As Caracas becomes another international capital facing the wrath of resentful protesters, state might and its limits have come under scrutiny. Be it Tehran in the aftermath of the disputed 2009 presidential election of Mahmoud Ahmadinejad or the 2011 political tsunami in the Arab world that created an upheaval in the entire region, it is slowly dawning on authoritarian leaders that only elections cannot guarantee stability of tenure.
In Venezuela, the legacy of the late leader Hugo Chavez hasn’t been able to squash middle class indignation against the rule of his protégé Nicolas Maduro. The former bus driver was hoisted on the president’s chair in elections that saw him win a slim majority against Henrique Capriles, who had extensively campaigned against Maduro and drew attention to misgovernance in the nation. After the cult-like personality of Chavez, the magic of Maduro has failed to work. The middle-class, especially students, has raised the red flag against his rule that has seen him struggling to prop up his authority with one measure or the other.
The politician, much like other wobbly authoritarian leaders, doesn’t spare a moment to blame the West for all the ills. With the fifth highest murder rate in the world and an inflation of 56.2 percent in December 2013, Venezuela is a fit case for poor governance.
The surging protests haven’t reached a scale where they can be compared with Ukraine. However, the state of the east European country, which is in the throes of an international crisis, should send enough warnings to the recalcitrant Maduro. President Viktor Yanukovich, an elected leader with strong backing of the Kremlin and a reasonably fair domestic support system, could not survive the onslaught of a resurgent population fed up with misrule and corruption. Maduro was elected only with a thin majority and has no one like Russian strongman Vladimir Putin to stand behind him.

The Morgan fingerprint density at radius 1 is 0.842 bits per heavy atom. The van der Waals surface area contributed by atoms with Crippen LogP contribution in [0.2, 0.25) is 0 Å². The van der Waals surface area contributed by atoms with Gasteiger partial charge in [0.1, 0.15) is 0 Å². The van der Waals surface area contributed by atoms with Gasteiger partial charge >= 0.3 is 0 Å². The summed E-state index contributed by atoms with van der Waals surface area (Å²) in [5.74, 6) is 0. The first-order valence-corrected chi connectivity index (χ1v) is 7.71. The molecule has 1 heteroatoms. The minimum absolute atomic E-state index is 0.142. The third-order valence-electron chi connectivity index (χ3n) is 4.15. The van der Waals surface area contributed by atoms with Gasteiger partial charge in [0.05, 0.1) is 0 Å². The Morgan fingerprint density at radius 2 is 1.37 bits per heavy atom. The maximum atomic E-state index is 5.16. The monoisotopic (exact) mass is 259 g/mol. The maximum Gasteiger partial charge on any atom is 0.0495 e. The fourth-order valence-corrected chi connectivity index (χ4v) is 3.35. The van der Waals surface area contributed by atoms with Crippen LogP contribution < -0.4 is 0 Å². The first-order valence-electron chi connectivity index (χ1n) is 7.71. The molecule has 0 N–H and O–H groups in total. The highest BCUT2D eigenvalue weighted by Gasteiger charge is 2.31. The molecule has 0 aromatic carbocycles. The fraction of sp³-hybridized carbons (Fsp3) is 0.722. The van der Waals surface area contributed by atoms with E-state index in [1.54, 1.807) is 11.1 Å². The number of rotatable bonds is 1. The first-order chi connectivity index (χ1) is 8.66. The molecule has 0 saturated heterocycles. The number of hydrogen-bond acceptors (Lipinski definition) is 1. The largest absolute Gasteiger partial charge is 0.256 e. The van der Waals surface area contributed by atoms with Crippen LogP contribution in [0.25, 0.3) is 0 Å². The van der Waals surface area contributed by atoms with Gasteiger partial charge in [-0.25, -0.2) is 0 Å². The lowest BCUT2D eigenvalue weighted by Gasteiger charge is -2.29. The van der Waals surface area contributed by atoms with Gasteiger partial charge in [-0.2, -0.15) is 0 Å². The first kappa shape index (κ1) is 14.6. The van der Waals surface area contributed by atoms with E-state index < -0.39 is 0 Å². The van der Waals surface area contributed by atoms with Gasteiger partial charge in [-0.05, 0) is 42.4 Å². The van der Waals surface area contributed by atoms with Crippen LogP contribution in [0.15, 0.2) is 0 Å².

Moreover, neighbours like Colombia are pro-US and are on the side of Washington, which doesn’t want Maduro to continue. The Venezuelan leader has accused the US of instigating protesters against him and trying to overthrow his government. He tried to assert himself by expelling three US diplomats that was followed by Washington carrying out a similar move. Maduro should act quickly to stem the tide turning against him before it overwhelms him. He has to learn from the lessons other countries provide.
There have been allegations of excessive use of force and torture by the security forces on protesters. Maduro has opened talks with some politicians but the main opposition leader has boycotted it. He should hold inclusive talks and tone down rhetoric that would inflame public passions. Instead of spending resources on fighting protesters, his government should fight the cause behind the protests•